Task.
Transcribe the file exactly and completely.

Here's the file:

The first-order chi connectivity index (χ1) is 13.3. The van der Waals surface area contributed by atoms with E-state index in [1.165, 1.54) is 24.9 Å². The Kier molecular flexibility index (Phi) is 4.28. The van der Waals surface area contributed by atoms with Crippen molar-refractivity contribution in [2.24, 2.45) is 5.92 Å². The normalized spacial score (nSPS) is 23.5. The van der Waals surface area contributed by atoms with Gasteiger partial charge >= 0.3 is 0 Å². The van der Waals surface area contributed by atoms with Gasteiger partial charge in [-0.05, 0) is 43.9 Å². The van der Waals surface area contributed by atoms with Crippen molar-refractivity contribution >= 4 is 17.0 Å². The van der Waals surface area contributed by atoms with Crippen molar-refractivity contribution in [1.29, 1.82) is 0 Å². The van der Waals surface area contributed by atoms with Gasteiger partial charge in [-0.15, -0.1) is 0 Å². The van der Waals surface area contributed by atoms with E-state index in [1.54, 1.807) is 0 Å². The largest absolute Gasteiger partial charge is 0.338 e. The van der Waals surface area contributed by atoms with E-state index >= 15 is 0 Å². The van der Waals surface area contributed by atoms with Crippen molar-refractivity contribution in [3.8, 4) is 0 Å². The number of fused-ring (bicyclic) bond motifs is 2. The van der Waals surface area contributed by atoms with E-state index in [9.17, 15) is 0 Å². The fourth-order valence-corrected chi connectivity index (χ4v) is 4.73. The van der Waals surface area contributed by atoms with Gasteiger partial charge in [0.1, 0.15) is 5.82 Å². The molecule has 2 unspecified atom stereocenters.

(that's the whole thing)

The first-order chi connectivity index (χ1) is 13.3. The van der Waals surface area contributed by atoms with E-state index in [1.165, 1.54) is 24.9 Å². The Kier molecular flexibility index (Phi) is 4.28. The van der Waals surface area contributed by atoms with Crippen molar-refractivity contribution in [2.24, 2.45) is 5.92 Å². The normalized spacial score (nSPS) is 23.5. The van der Waals surface area contributed by atoms with Gasteiger partial charge >= 0.3 is 0 Å². The van der Waals surface area contributed by atoms with Gasteiger partial charge in [-0.05, 0) is 43.9 Å². The van der Waals surface area contributed by atoms with Crippen molar-refractivity contribution >= 4 is 17.0 Å². The van der Waals surface area contributed by atoms with Crippen molar-refractivity contribution in [1.29, 1.82) is 0 Å². The van der Waals surface area contributed by atoms with Gasteiger partial charge in [-0.15, -0.1) is 0 Å². The van der Waals surface area contributed by atoms with E-state index in [1.54, 1.807) is 0 Å². The largest absolute Gasteiger partial charge is 0.338 e. The van der Waals surface area contributed by atoms with E-state index >= 15 is 0 Å². The van der Waals surface area contributed by atoms with Crippen molar-refractivity contribution in [3.8, 4) is 0 Å². The number of fused-ring (bicyclic) bond motifs is 2. The van der Waals surface area contributed by atoms with E-state index in [9.17, 15) is 0 Å². The fourth-order valence-corrected chi connectivity index (χ4v) is 4.73. The van der Waals surface area contributed by atoms with Gasteiger partial charge in [0.1, 0.15) is 5.82 Å². The molecule has 2 unspecified atom stereocenters.